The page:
Though Mrs. Museveni’s plan recognizes the need for better family planning in Uganda, it is sorely misguided. The natural family planning method is intended for monogamous couples and requires the women to carefully observe her periods for three to six months before implementing the system (the Moon Beads are intended to be used immediately and do not account for varying menstrual cycles). Even then, the method is only 75-90% effective, as compared to 95-99% for oral contraceptives and 86-98% for condoms.
Furthermore, the reality is that over 25% of men and 13% of women in Uganda admit to having sex with more than one partner (this does not include rape statistics, which are especially high in the north). Moon Beads and other methods of natural family planning do nothing to prevent the spread of HIV and other STDs. What Uganda needs if it is to avoid unwanted pregnancies, further lower the prevalence of AIDS, curb its wild population growth and prevent the medical complications that over 80,000 women face each year as a result of abortions is not a string of colored beads but better access to both information about birth control methods and to the methods themselves. Instead of encouraging women to use a method that is often ineffective and can contribute to the spread of disease, Mrs. Museveni should campaign to open more clinics throughout the country and to make both condoms and oral contraceptives widely and easily available to women.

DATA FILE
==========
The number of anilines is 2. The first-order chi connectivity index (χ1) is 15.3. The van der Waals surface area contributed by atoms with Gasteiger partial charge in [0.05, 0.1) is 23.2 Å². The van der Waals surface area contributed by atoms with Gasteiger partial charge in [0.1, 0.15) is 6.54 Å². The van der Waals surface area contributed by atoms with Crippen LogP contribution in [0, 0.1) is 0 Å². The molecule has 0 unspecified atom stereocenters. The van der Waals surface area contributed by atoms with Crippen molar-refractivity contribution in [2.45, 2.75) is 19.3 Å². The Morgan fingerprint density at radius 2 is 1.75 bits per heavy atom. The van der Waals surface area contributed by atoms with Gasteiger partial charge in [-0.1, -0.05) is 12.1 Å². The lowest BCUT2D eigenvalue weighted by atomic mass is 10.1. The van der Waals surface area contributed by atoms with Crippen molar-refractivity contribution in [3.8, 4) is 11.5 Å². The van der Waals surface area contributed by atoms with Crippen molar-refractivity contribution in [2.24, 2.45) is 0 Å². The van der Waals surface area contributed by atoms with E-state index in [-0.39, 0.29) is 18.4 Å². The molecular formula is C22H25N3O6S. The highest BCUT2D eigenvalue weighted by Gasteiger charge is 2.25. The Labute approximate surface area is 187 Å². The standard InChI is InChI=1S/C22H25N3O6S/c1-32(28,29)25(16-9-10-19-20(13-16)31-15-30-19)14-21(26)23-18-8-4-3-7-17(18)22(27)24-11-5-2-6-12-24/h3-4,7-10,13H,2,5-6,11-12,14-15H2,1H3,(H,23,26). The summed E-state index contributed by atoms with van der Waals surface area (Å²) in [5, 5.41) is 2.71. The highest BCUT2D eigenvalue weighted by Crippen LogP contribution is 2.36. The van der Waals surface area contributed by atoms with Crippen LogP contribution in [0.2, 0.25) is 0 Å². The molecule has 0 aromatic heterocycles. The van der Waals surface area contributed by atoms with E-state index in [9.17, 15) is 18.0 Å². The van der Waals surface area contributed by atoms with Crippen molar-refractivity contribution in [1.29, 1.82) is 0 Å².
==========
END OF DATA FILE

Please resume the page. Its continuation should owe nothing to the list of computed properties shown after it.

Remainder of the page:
Following Ugandan Parliament Deputy Speaker Rebecca Kadaga’s announcement in August that Uganda is considering legalizing prostitution, last week a group of sex workers increased the pressure on Parliament by petitioning to have their profession legally recognized. Students at Makerere University immediately responded with a counter-petition opposing the legalization of prostitution on the grounds that it would “corrupt moral and cultural values.”